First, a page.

Foods Rich in GABA

Updated April 17, 2017

The brain has a number of neurotransmitters, and gamma-aminobutyric acid, or GABA, is one of them. GABA is an inhibitory neurotransmitter, as it helps brainwaves operate in harmony by reducing the excitability of neurons. GABA is associated with tension and stress control. Lack of GABA can result in palpitations, anxiety, restlessness, insomnia, low sex drive, and stress. Foods rich in GABA might address this deficiency and associated symptoms.

GABA Function

GABA is one of the main neurotransmitters that works to create calming, rhythmic electrical impulses in the brain. It increases the production of alpha waves to induce calm while boosting alertness. Conversely, GABA works to lower beta waves, impulses that induce nervousness, anxiety and hyperactivity. GABA cannot be synthesised naturally by the body, but neurons can synthesise GABA from glutamine, vitamin B6 and various amino acids.

Complex Carbohydrates

Complex carbohydrates are starches that require more digestion than do simple carbohydrates. Examples include whole-grain pasta, lentils, oats, rice bran, bananas, wheat germ and whole grains. Complex carbohydrates can also enhance moods and alleviate stress symptoms. Not only are they rich sources of B vitamins, fibre and iron, they also help to increase levels of glutamine, an amino acids needed for the production of GABA.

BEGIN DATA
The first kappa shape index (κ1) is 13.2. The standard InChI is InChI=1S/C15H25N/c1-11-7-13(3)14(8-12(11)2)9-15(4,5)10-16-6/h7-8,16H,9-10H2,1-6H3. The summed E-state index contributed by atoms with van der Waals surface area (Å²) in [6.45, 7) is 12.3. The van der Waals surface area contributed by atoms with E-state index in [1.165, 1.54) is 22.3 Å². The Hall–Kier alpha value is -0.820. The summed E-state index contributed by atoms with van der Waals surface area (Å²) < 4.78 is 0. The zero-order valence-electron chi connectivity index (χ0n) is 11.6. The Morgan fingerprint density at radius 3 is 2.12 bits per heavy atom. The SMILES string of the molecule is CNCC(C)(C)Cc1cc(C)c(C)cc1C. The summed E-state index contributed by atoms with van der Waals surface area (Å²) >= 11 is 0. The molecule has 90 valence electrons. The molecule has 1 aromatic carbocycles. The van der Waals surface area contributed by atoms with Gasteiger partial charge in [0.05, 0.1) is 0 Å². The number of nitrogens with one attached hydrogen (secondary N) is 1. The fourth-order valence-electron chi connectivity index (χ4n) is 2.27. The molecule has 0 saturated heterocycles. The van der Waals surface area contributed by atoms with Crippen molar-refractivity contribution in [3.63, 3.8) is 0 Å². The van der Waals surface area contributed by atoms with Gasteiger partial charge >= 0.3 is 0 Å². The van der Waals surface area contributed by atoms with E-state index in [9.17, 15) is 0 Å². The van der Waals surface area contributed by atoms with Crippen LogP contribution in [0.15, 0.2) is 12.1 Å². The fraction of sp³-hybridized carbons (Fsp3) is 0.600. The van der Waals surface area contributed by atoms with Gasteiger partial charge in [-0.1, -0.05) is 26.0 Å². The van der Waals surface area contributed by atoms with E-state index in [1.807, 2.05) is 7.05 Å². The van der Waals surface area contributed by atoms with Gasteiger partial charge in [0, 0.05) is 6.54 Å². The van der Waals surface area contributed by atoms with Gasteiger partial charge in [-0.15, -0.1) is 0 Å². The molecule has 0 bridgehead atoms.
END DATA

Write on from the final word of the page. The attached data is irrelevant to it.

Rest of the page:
Fruits and Vegetables

Fruits and vegetables are rich in nutrients, and the brightly coloured ones boost high levels of anthocyanins, a potent group of antioxidants. They are also rich sources of vitamin B6, needed to synthesise enzymes involved in protein metabolism, including GABA. Vitamin B6 is also known to boost the nervous and immune systems, which is related to the function of GABA. Good choices include spinach, broccoli, peas, soybeans, bananas, apricots, apples, avocados and citrus fruits.

Green Teas

Green tea is associated with many health benefits that include fighting cancer, boosting cardiovascular health, enhancing the immune system, helping weight loss. These health benefits are attributed to the high concentration of catechins, powerful antioxidants found in green tea. Green tea also contains L-theanine, an anxiety-reducing amino acid that helps to boost GABA production naturally. According to PubMed, when rats were given L-theanine in combination with midazolam (medication to produce sleepiness or drowsiness), a synergistic effect was observed with decreased anxiety and motor activity.

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About the Author

Based in San Diego, Calif., Angeline Oppenheimer has been writing health-related articles since 2007. Her articles have appeared in "San Diego Family" magazine and on various websites. She holds a degree in literature and writing studies from California State University, San Marcos.